But the quick, conclusive ruling by a Court of Common Pleas judge was a victory for the two casinos that have been awarded licenses for giant slots parlors along the Delaware River. The judge upheld a claim that the petition organizers, who submitted paperwork with 27,000 signatures, actually had collected fewer than 7,000 valid signatures of registered voters.
“We’re pleased that the judge saw that the claim that there were 27,000 signatures was false,” said Richard Sprague, the Philadelphia lawyer and SugarHouse casino investor who handled the case. “It really was a bad play by those so desperate to knock out gaming.”
Bucks County Judge Ward Clark upheld a SugarHouse claim that there was “widespread and pervasive fraud” in the gathering of signatures. Clark was sufficiently persuaded by the SugarHouse argument that he didn’t bother to review the thousands of contested signatures.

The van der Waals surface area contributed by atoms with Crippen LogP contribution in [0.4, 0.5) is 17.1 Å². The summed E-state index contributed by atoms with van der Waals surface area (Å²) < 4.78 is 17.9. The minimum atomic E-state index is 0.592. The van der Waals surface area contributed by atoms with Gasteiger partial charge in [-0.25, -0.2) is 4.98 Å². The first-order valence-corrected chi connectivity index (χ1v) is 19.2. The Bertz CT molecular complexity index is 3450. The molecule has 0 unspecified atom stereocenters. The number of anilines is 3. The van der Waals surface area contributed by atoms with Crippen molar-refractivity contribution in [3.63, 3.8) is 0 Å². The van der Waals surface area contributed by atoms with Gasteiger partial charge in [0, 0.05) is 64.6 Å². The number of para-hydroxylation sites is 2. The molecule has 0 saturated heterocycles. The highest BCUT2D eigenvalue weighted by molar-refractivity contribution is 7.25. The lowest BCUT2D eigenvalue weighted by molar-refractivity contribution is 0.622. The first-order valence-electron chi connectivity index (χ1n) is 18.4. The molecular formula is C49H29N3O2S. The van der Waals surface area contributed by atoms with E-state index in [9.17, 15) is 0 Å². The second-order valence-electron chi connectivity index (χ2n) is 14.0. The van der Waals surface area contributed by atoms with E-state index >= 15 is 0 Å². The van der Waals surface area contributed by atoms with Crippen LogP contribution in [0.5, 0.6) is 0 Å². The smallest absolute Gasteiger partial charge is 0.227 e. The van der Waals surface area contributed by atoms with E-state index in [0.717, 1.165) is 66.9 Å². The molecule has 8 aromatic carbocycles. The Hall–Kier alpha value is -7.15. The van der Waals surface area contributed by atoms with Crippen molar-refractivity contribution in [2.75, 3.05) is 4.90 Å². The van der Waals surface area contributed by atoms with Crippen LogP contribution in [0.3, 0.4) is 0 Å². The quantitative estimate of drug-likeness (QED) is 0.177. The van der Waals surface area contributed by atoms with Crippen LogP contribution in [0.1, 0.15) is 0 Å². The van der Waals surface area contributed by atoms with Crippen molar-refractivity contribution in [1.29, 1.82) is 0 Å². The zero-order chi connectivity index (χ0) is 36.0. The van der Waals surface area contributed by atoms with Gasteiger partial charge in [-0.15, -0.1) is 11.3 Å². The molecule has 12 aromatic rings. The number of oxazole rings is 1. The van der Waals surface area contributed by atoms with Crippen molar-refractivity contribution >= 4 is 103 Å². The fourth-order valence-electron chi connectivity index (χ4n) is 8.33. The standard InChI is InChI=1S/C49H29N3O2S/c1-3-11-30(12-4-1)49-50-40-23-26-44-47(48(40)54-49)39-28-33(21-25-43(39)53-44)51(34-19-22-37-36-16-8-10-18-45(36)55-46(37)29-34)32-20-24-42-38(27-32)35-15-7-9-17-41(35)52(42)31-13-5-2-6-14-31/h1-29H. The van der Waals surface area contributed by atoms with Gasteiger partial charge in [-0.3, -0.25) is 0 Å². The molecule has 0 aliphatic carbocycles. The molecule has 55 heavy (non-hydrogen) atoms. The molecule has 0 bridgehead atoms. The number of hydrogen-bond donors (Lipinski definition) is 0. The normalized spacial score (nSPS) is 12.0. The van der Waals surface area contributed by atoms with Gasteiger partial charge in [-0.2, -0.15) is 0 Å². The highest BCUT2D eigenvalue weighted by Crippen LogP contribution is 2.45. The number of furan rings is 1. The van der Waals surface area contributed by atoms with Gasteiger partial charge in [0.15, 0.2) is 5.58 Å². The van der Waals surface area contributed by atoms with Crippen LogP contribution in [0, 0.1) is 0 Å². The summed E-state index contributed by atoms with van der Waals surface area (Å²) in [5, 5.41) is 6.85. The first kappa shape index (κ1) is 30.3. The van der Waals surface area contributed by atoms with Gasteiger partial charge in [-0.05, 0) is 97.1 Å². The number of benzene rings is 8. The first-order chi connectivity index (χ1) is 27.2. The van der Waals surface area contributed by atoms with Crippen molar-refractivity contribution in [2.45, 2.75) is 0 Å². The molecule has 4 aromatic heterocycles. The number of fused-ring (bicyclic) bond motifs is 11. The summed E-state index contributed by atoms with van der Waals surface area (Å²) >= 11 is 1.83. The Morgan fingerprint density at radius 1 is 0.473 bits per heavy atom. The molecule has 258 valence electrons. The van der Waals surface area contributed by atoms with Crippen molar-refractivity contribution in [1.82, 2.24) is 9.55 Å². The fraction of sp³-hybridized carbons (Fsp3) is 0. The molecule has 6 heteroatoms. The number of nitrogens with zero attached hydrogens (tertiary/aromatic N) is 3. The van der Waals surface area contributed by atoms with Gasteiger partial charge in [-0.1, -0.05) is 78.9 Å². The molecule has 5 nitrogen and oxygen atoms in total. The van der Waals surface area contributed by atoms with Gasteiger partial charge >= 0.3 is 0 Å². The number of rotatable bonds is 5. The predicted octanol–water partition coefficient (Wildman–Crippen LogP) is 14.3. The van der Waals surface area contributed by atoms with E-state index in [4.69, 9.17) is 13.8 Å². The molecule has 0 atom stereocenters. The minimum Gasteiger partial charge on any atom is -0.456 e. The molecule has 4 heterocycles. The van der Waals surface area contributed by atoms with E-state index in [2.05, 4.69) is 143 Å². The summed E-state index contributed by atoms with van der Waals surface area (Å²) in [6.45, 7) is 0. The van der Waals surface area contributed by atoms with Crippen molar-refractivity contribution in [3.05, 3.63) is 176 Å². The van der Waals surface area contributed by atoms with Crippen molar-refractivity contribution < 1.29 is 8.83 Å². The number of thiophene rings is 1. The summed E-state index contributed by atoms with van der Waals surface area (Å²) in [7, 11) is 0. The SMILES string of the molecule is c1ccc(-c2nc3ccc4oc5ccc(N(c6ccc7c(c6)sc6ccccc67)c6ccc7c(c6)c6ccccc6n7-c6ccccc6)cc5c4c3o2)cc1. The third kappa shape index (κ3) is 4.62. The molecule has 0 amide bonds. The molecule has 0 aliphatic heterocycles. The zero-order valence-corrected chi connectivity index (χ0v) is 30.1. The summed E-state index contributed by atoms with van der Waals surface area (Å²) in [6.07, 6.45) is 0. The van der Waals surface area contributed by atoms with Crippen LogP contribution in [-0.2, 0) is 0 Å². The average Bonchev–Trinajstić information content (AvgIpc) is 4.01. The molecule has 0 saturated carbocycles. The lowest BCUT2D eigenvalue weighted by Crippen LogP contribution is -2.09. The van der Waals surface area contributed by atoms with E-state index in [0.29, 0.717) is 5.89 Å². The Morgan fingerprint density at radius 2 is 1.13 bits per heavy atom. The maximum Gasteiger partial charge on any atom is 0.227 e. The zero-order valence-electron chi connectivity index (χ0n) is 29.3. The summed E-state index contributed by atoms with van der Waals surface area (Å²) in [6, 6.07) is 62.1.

The Bucks County judge was brought in after city President Judge C. Darnell Jones II asked for an out-of-county judge.
Casino Free Philadelphia, a coalition of antigambling activists, neighborhood groups, and aspiring Council candidates, promised to appeal Clark’s decision to Commonwealth Court.
“This thing’s going up on appeal, it’s coming back, and we’re going to count the signatures,” said Larry Otter, Casino Free’s attorney.
The group claimed that a petition SugarHouse had to file in order to get yesterday’s hearing was itself flawed. That petition required 100 valid signatures, but Otter said it contained fewer. Clark cut short a request to examine that petition after finding errors in a list of challenged names.
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